Back to the hospital again to see the consultant who had all the results from my tests. My heart was good, my line was in the right place and everything was as it should be! He explained a bit more about what was going to happen in hospital. For the first week, every day, I will be having high intensity chemo therapy. At this point, I will be allowed to stay in a hotel near the hospital. After this week, once the chemo has kicked in, I will then be admitted into hospital, as the chemo is so intense, it is guaranteed to make me very ill. I will be admitted on Wednesday 15th Feb.

Wednesday, 1 February 2012

More cancer fun

Last week I had my extra chemo as part of the transplant. It was a more intense, higher dose of one of the drugs I used to receive in previous chemo sessions. I felt a bit funny for the first time whilst having chemo. It did take four attempts to get the canular in, a new personal record, and I just didn't feel right. I came home from chemo with a big bag of injections to have every day and feeling a bit sick.

The next day I woke up feeling pretty horrendous and for the first time, having already been through six rounds of chemo, I threw up. I went back to bed for a couple of hours and threw up again. Everywhere. My dad phoned the chemo ward to let them know and they suggested some stronger anti-sickness medication, which he went to pick up. After taking them, I felt much better and didn't throw up again. I didn't mind the whole vomming situation, as I think I've been very lucky not to have even felt sick or thrown up from my previous chemos so I wasn't too gutted.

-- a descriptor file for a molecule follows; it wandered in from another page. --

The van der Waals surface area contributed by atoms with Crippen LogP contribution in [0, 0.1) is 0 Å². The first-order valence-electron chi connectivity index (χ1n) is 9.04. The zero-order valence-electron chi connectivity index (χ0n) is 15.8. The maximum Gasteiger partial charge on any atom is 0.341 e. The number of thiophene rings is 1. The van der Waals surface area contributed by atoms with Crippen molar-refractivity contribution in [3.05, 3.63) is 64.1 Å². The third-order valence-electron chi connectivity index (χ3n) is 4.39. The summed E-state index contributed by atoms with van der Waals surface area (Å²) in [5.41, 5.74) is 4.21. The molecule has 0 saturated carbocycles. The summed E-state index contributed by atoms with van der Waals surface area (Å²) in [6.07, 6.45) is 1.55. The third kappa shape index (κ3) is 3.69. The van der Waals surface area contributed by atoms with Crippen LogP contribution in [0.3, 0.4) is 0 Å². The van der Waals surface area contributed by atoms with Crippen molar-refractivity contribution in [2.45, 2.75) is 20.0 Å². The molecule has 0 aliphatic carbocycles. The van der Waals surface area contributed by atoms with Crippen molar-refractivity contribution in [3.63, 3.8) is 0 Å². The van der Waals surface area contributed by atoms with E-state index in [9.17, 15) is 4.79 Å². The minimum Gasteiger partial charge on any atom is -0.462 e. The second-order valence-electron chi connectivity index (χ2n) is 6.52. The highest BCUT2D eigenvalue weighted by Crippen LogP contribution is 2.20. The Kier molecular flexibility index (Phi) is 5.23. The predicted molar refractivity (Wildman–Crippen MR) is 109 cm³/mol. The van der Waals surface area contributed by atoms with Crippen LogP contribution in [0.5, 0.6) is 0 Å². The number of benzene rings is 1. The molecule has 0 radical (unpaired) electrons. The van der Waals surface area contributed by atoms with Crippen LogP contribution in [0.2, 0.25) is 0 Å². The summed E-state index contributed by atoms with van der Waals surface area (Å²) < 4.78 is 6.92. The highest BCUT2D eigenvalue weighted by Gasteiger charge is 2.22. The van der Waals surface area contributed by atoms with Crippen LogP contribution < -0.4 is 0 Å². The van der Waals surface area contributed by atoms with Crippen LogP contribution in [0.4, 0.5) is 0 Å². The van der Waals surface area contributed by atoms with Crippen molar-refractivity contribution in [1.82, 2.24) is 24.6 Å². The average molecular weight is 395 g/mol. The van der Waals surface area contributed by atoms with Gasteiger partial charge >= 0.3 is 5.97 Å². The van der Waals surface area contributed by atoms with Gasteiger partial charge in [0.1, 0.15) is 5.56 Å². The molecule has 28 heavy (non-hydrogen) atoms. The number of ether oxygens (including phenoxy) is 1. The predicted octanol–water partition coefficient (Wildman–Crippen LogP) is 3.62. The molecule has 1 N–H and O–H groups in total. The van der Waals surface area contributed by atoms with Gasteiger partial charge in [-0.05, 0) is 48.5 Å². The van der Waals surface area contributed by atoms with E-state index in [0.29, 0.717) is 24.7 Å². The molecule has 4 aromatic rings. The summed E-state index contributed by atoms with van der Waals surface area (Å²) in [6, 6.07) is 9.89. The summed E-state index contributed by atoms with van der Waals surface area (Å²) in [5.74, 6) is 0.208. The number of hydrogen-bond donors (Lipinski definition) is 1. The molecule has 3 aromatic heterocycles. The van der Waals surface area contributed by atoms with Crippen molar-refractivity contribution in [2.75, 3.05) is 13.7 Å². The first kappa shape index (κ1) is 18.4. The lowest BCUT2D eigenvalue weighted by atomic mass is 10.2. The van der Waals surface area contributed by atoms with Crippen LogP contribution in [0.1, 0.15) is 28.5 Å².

Every day after chemo and before the stem cell harvest I had to have GCSF injections, which are meant to promote stem cell growth. I had two of these injections every day in my stomach and now have some nice bruises to show off. I even let my friend do one of the injections (she is a trainee nurse and the doctor was there watching!) In the stomach they aren't as painful as they would have been in other places. Before the harvest I also had to pee for 24 hours into a bottle, which was to check my kidneys were ok. (They are :)) I also had to go for one final blood test which they did on the chemo ward. One nurse tried and gave up after one attempt cos she was so scary I flinched. One of the regular chemo nurses took over and got it in on her second attempt, so only 3 goes... not as bad as last week... Damn my rubbish veins!

I had my harvest session today. It involved more needles, tubing and being hooked up on to a very large machine for four hours. One regular canular got inserted into my right hand, no problem getting it in, and one massive metal needle which doesn't bend was inserted into my other arm on the inside of my elbow. This arm could thus not be moved for the enitre process. They did tell me that once I was hooked up to the machine, they weren't unhooking it until the end, so if I needed to pee, it would have to be into a bottle... not so easy when you can only move one hand... I will spare you the rest of the details... The whole process of filtering the blood and removing the stem cells lasted about four hours. They collected 2.5million stem cells, which disappointingly only looked like a small sandwich bag not even half full.. Never mind! I am to see the consultant again next week, who will then decide when I will be admitted to hospital! Still more fun to come!

PS sorry for all the talk of vomit and wee...